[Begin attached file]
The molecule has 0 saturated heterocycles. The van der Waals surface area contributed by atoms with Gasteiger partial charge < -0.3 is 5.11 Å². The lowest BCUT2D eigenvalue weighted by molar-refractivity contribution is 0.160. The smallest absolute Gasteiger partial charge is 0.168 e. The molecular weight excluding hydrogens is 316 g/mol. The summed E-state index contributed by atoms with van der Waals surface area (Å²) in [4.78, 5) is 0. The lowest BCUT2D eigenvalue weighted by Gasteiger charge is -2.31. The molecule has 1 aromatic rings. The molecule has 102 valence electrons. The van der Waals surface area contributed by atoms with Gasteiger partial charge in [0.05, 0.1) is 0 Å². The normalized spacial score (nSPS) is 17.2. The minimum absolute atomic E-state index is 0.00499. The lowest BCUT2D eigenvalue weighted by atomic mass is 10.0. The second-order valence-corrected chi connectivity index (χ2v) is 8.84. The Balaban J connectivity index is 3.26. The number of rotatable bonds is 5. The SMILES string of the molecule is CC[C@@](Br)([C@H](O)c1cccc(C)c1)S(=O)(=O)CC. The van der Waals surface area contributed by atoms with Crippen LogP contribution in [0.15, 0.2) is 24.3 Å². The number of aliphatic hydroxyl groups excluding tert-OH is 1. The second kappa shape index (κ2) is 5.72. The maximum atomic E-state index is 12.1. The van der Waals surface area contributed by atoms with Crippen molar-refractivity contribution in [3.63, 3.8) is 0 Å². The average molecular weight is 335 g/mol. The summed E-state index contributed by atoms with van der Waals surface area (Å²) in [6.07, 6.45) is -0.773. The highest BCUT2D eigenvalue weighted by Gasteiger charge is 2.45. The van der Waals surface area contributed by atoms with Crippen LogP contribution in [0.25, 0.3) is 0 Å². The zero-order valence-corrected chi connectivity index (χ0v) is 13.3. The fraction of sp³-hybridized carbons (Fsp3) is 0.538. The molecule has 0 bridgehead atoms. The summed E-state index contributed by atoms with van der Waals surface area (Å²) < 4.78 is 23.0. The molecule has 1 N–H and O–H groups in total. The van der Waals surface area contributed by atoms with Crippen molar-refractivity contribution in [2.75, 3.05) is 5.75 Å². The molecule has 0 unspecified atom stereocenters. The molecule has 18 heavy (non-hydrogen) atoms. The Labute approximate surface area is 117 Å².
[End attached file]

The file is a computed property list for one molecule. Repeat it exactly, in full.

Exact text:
The molecule has 0 saturated heterocycles. The van der Waals surface area contributed by atoms with Gasteiger partial charge < -0.3 is 5.11 Å². The lowest BCUT2D eigenvalue weighted by molar-refractivity contribution is 0.160. The smallest absolute Gasteiger partial charge is 0.168 e. The molecular weight excluding hydrogens is 316 g/mol. The summed E-state index contributed by atoms with van der Waals surface area (Å²) in [4.78, 5) is 0. The lowest BCUT2D eigenvalue weighted by Gasteiger charge is -2.31. The molecule has 1 aromatic rings. The molecule has 102 valence electrons. The van der Waals surface area contributed by atoms with Gasteiger partial charge in [0.05, 0.1) is 0 Å². The normalized spacial score (nSPS) is 17.2. The minimum absolute atomic E-state index is 0.00499. The lowest BCUT2D eigenvalue weighted by atomic mass is 10.0. The second-order valence-corrected chi connectivity index (χ2v) is 8.84. The Balaban J connectivity index is 3.26. The number of rotatable bonds is 5. The SMILES string of the molecule is CC[C@@](Br)([C@H](O)c1cccc(C)c1)S(=O)(=O)CC. The van der Waals surface area contributed by atoms with Crippen LogP contribution in [0.15, 0.2) is 24.3 Å². The number of aliphatic hydroxyl groups excluding tert-OH is 1. The second kappa shape index (κ2) is 5.72. The maximum atomic E-state index is 12.1. The van der Waals surface area contributed by atoms with Crippen molar-refractivity contribution in [3.63, 3.8) is 0 Å². The average molecular weight is 335 g/mol. The summed E-state index contributed by atoms with van der Waals surface area (Å²) in [6.07, 6.45) is -0.773. The highest BCUT2D eigenvalue weighted by Gasteiger charge is 2.45. The van der Waals surface area contributed by atoms with Crippen LogP contribution in [0.25, 0.3) is 0 Å². The zero-order valence-corrected chi connectivity index (χ0v) is 13.3. The fraction of sp³-hybridized carbons (Fsp3) is 0.538. The molecule has 0 bridgehead atoms. The summed E-state index contributed by atoms with van der Waals surface area (Å²) < 4.78 is 23.0. The molecule has 1 N–H and O–H groups in total. The van der Waals surface area contributed by atoms with Crippen molar-refractivity contribution in [2.75, 3.05) is 5.75 Å². The molecule has 0 unspecified atom stereocenters. The molecule has 18 heavy (non-hydrogen) atoms. The Labute approximate surface area is 117 Å².